Pence denounces Va. officials’ ‘beyond the pale’ punishment of church that held in-person service

Vice President Mike Pence participates in a coronavirus update briefing Thursday, April 16, 2020, in the James S. Brady Press Briefing Room of the White House.
Vice President Mike Pence participates in a coronavirus update briefing Thursday, April 16, 2020, in the James S. Brady Press Briefing Room of the White House. | Official White House Photo by Joyce N. Boghosian

Vice President Mike Pence on Wednesday denounced Virginia officials for punishing a congregation whose pastor was threatened with jail or a fine for holding an in-person worship service of 16 people on Palm Sunday.

Pastor Kevin Wilson of Lighthouse Fellowship Church on Chincoteague Island was cited by officials for holding a worship service on April 5 that had 16 people in attendance.

On an episode of “The Brian Kilmeade Show” on Wednesday, Pence said that “even in the midst of a national emergency, every American enjoys our cherished liberties, including the freedom of religion.”

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“The very idea that the Commonwealth of Virginia would sanction a church for having 16 people come to a Psalm Sunday service when I think the church actually seats about 250 was just beyond the pale,” the vice president said.

“We are going to stand by men and women of faith of every religion in this country and protect, even in this challenging time, protect their freedom of religion.”

Pence also commended Attorney General William Barr and the Department of Justice for siding with the church as it sues Virginia over the threat of being punished for holding the service.

“I'm truly grateful for Attorney General Barr standing by religious liberty,” he continued. “I wanted to speak out in favor of the DOJ's action.”

On Palm Sunday, Wilson was served a summons for holding a church service that violated a state order prohibiting gatherings of more than 10 people and carried a possible punishment of jail time and/or a fine of $2,500.

In response, Wilson filed a lawsuit against Virginia Governor Ralph Northam, arguing that the order unfairly targeted his congregation, even when they followed social distancing guidelines.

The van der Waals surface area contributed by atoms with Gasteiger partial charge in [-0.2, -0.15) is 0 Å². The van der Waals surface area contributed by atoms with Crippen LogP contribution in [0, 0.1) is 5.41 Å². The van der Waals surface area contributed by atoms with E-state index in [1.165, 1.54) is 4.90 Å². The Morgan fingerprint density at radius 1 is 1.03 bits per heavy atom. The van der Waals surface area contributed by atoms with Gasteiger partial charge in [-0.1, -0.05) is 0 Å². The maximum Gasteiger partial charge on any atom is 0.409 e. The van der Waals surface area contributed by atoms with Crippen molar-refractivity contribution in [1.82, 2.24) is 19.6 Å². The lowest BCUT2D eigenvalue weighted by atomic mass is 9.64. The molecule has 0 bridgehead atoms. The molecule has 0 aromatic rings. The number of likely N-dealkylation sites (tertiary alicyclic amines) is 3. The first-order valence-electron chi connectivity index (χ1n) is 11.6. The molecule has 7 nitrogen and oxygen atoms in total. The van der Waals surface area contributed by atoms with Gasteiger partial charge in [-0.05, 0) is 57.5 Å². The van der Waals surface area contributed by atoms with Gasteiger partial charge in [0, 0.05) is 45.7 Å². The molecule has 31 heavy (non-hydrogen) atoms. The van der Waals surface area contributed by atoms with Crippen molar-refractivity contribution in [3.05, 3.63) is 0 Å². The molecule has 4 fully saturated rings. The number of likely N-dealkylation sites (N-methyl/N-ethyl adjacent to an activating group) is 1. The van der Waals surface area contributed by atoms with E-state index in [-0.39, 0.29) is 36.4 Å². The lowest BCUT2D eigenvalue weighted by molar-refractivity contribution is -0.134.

“Absent emergency relief from this Court, Lighthouse, its pastor, and all members and/or attendees will suffer immediate and irreparable injury from the threat of criminal prosecution for the mere act of engaging in the free exercise of religion and going to church,” read the suit.

“Indeed, if Lighthouse, its pastor, or its members do not subscribe to what Governor Northam has prescribed as orthodox in a worship service, they risk becoming criminals in the Commonwealth.”

Lighthouse and its pastor are being represented by the Liberty Counsel, a conservative law firm that often handles religious liberty cases on behalf of churches.

“Northam has clearly discriminated against Lighthouse Fellowship Church which provides essential physical, emotional and spiritual services to the community,” said Matt Staver, founder and chairman of Liberty Counsel.

“We must balance the First Amendment with protecting the health and welfare of people but picking an arbitrary number of 10 people for every church is not the answer.”

The DOJ announced on May 3 that it had filed a Statement of Interest in the suit, supporting the church’s motion for an injunction pending an appeal in the case.

“Plaintiff has demonstrated a likelihood of success on the merits of its claim under the Free Exercise Clause of the U.S. Constitution that the Commonwealth’s executive orders have prohibited religious gatherings at places of worship, even with social distancing and personal hygiene protocols, while allowing comparable secular gatherings to proceed with social distancing,” read the statement of interest, in part.

“It thus becomes the Commonwealth’s burden to demonstrate that it has compelling reasons to treat Plaintiff differently than similar non-religious businesses, and that it has pursued its objectives through the least restrictive means.”

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